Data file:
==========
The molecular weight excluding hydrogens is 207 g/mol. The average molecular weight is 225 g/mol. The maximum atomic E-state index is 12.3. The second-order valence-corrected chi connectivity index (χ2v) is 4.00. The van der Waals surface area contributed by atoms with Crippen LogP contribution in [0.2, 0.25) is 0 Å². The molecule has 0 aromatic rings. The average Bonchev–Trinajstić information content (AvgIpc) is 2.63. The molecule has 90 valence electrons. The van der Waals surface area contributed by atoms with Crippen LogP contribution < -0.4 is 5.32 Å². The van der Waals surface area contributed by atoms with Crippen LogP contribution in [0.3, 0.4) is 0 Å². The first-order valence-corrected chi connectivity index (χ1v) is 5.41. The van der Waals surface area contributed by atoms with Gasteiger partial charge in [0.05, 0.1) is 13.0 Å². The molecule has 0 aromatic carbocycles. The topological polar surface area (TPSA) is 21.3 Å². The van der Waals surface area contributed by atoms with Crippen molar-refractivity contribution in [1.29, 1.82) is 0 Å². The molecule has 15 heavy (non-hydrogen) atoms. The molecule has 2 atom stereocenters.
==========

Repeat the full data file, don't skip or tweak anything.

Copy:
The molecular weight excluding hydrogens is 207 g/mol. The average molecular weight is 225 g/mol. The maximum atomic E-state index is 12.3. The second-order valence-corrected chi connectivity index (χ2v) is 4.00. The van der Waals surface area contributed by atoms with Crippen LogP contribution in [0.2, 0.25) is 0 Å². The molecule has 0 aromatic rings. The average Bonchev–Trinajstić information content (AvgIpc) is 2.63. The molecule has 90 valence electrons. The van der Waals surface area contributed by atoms with Crippen LogP contribution < -0.4 is 5.32 Å². The van der Waals surface area contributed by atoms with Crippen LogP contribution in [0.3, 0.4) is 0 Å². The first-order valence-corrected chi connectivity index (χ1v) is 5.41. The van der Waals surface area contributed by atoms with Gasteiger partial charge in [0.05, 0.1) is 13.0 Å². The molecule has 0 aromatic carbocycles. The topological polar surface area (TPSA) is 21.3 Å². The van der Waals surface area contributed by atoms with Crippen molar-refractivity contribution in [1.29, 1.82) is 0 Å². The molecule has 15 heavy (non-hydrogen) atoms. The molecule has 2 atom stereocenters.